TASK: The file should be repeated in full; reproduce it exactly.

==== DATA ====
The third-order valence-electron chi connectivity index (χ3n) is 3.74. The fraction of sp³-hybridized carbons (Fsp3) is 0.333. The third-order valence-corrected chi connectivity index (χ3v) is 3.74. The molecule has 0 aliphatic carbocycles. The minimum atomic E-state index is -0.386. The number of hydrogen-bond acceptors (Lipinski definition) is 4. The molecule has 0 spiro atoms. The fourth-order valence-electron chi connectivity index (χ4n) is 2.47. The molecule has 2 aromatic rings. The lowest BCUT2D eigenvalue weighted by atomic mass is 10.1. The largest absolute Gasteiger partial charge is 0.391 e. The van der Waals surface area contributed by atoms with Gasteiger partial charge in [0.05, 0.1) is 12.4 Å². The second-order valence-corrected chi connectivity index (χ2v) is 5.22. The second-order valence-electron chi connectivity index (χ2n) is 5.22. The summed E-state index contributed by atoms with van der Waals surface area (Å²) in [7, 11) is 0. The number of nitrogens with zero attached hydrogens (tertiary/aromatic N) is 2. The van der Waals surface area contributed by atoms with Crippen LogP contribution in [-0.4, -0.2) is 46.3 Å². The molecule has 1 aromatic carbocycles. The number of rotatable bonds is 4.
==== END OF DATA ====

The third-order valence-electron chi connectivity index (χ3n) is 3.74. The fraction of sp³-hybridized carbons (Fsp3) is 0.333. The third-order valence-corrected chi connectivity index (χ3v) is 3.74. The molecule has 0 aliphatic carbocycles. The minimum atomic E-state index is -0.386. The number of hydrogen-bond acceptors (Lipinski definition) is 4. The molecule has 0 spiro atoms. The fourth-order valence-electron chi connectivity index (χ4n) is 2.47. The molecule has 2 aromatic rings. The lowest BCUT2D eigenvalue weighted by atomic mass is 10.1. The largest absolute Gasteiger partial charge is 0.391 e. The van der Waals surface area contributed by atoms with Gasteiger partial charge in [0.05, 0.1) is 12.4 Å². The second-order valence-corrected chi connectivity index (χ2v) is 5.22. The second-order valence-electron chi connectivity index (χ2n) is 5.22. The summed E-state index contributed by atoms with van der Waals surface area (Å²) in [7, 11) is 0. The number of nitrogens with zero attached hydrogens (tertiary/aromatic N) is 2. The van der Waals surface area contributed by atoms with Crippen LogP contribution in [-0.4, -0.2) is 46.3 Å². The molecule has 1 aromatic carbocycles. The number of rotatable bonds is 4.